A lathe centre height gauge

I appreciate that many here don't need such a device, but for those whose
existing method just isn't good enough for a specific situation,
formatting link
has an interesting
design for a Lathe Centre Height Gauge.
A
Reply to
A
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In article , A writes
*Wildly* over-elaborate for the purpose. Also, yet another article which repeats the old story about how accurate the tool height needs to be to avoid concave or convex surfaces.
A simple "blade on pole" with flat base is easily good enough for purpose. Actually, I made one for each of my 2 lathes in the form of a cylinder, accurately faced off on the base and cut off at exactly centre height, then with another, shorter cylinder of the same diameter fastened on top but offset sideways. Simple, robust, works for normal an inverted tools, and can be made from offcuts.
David
Reply to
David Littlewood
Surely the easiest thing to do is scribe a line at centre height on your square and use that.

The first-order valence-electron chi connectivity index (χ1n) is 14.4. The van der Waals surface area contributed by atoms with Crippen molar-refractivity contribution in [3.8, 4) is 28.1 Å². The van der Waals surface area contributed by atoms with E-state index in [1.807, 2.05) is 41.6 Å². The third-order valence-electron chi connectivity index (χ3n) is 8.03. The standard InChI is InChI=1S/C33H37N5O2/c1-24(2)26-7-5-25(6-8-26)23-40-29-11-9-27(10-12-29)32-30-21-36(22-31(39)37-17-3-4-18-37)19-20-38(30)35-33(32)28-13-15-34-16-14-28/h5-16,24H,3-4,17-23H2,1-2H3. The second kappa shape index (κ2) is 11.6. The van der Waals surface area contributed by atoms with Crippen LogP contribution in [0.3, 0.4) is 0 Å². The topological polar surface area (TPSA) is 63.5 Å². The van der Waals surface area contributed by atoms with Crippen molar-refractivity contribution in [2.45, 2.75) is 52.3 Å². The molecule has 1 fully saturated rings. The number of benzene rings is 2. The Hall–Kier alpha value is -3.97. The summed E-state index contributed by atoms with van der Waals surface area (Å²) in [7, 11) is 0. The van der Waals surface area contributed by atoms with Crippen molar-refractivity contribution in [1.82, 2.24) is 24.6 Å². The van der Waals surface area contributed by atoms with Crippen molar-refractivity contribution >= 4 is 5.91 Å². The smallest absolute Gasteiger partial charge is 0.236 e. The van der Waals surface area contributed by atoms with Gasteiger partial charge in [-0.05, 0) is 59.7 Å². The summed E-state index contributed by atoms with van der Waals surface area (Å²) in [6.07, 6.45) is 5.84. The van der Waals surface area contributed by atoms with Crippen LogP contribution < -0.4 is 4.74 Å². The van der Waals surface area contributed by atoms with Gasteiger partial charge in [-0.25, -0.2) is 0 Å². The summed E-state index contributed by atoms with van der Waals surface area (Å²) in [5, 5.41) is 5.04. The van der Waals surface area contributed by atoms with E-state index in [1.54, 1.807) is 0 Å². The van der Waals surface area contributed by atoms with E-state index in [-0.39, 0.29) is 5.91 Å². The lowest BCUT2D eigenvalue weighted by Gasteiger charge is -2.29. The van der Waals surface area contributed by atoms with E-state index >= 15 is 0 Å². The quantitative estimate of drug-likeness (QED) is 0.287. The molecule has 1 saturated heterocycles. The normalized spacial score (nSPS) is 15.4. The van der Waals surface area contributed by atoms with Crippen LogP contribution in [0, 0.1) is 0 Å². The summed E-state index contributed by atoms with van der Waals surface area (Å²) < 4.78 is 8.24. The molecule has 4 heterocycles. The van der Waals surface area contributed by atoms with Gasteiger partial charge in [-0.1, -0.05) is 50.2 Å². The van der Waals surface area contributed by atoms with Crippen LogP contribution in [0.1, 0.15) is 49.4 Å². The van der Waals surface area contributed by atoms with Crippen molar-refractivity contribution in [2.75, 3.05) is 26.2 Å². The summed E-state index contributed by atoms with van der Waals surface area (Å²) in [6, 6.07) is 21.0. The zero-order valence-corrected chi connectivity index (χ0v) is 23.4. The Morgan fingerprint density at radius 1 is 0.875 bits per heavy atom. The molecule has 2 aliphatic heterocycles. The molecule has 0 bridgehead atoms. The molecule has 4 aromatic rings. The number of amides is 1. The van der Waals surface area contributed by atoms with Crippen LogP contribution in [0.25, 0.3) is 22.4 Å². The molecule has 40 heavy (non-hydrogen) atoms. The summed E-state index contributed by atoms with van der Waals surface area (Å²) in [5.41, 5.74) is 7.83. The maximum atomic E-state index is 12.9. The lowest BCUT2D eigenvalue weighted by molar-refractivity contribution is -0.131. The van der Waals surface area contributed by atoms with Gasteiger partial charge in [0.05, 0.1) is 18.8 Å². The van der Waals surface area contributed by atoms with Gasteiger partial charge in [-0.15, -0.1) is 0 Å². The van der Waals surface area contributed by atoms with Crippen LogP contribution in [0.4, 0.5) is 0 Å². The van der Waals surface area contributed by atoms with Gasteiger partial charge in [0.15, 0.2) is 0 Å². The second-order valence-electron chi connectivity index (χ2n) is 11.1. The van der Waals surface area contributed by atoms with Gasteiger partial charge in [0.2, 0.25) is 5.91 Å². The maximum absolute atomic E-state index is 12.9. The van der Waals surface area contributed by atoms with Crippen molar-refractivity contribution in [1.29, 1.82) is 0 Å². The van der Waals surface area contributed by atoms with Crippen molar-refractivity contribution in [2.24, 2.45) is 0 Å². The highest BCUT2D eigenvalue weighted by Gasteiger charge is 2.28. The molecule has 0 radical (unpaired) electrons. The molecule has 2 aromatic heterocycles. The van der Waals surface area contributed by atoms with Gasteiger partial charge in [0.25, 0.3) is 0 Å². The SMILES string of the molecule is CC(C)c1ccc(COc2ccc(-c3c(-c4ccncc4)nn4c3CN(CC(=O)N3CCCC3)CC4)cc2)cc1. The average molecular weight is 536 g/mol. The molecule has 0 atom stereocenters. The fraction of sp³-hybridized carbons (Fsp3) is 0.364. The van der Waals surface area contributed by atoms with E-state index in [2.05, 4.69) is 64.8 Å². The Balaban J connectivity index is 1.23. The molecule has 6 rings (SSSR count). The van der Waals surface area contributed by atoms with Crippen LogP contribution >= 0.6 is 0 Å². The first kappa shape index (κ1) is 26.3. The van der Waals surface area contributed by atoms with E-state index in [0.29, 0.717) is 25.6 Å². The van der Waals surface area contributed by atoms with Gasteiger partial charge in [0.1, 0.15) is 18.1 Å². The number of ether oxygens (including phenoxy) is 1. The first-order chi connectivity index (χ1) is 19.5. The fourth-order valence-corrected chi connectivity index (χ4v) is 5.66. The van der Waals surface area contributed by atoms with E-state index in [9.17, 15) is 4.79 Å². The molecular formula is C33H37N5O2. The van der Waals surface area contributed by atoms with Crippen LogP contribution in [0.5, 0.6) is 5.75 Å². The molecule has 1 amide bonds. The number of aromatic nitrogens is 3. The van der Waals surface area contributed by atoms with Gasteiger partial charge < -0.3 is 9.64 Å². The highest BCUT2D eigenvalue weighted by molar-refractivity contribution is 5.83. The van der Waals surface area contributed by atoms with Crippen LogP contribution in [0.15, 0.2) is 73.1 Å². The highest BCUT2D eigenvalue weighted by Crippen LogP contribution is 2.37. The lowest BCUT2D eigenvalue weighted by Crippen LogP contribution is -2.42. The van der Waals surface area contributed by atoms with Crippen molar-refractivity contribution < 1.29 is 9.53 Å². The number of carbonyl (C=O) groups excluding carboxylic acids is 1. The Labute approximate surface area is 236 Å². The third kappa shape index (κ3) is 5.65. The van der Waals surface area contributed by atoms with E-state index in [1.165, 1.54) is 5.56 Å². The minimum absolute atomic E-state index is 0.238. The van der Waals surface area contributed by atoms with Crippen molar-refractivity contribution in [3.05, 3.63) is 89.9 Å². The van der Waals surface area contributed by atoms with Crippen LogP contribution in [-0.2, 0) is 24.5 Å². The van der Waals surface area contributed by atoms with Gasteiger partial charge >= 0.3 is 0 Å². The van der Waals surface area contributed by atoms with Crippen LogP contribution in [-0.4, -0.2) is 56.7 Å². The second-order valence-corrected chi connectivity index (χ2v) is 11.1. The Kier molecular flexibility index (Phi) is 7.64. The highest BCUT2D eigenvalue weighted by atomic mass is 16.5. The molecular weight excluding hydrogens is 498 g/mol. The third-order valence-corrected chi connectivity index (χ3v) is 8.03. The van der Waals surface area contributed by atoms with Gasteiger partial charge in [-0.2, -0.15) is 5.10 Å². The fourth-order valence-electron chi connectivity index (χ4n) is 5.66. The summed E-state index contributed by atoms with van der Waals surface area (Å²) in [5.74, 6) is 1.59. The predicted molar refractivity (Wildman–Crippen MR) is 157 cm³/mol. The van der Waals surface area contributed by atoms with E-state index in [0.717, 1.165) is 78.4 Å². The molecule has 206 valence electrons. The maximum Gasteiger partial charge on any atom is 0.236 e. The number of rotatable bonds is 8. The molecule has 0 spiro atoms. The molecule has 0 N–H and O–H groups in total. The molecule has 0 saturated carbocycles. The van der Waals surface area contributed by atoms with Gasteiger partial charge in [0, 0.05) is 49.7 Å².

Alan
Reply to
Alan Dawes
Gosh! Brilliantly simple!
And even better if two libes are acribed, one from the lathe bed and t'other from the top of the saddle
Reply to
anon and off
I wouldn't trust anything from someone who can't even spell gauge properly.:D
Allan
Reply to
Allan Waterfall
interesting
There is a little device being sold on eBay comprising of a ground shaft that you put in your chuck, with a ball bearing mounted aluminium housing holding a spirit level vial. You flip the heel of the device to rest on your cutting tool and adjust tool height until level. Very simple and effective. I do still tend to still use the old 6" rule technique (pinch between tool and work and adust height for a vertical ruler) for less exacting work.
AWEM
Reply to
Andrew Mawson
In article , Allan Waterfall writes
He's in the USA, they don't know any better over there...
Actually, IIRC, "gage" over here means the gloves worn by knights, you know, the thing they used to slap people with to challenge them.
David
Reply to
David Littlewood
In article , Alan Dawes writes
Good idea - and if you blue the blade beforehand the lines will show up better. Marking blue would work, but would wear off; gun blue would last pretty well indefinitely. Might be difficult to see the position without getting parallax errors though.
If you scribe the line using a soft centre you have just refreshed in your lathe this will guarantee it is actually at the exact centre height.
David
Reply to
David Littlewood

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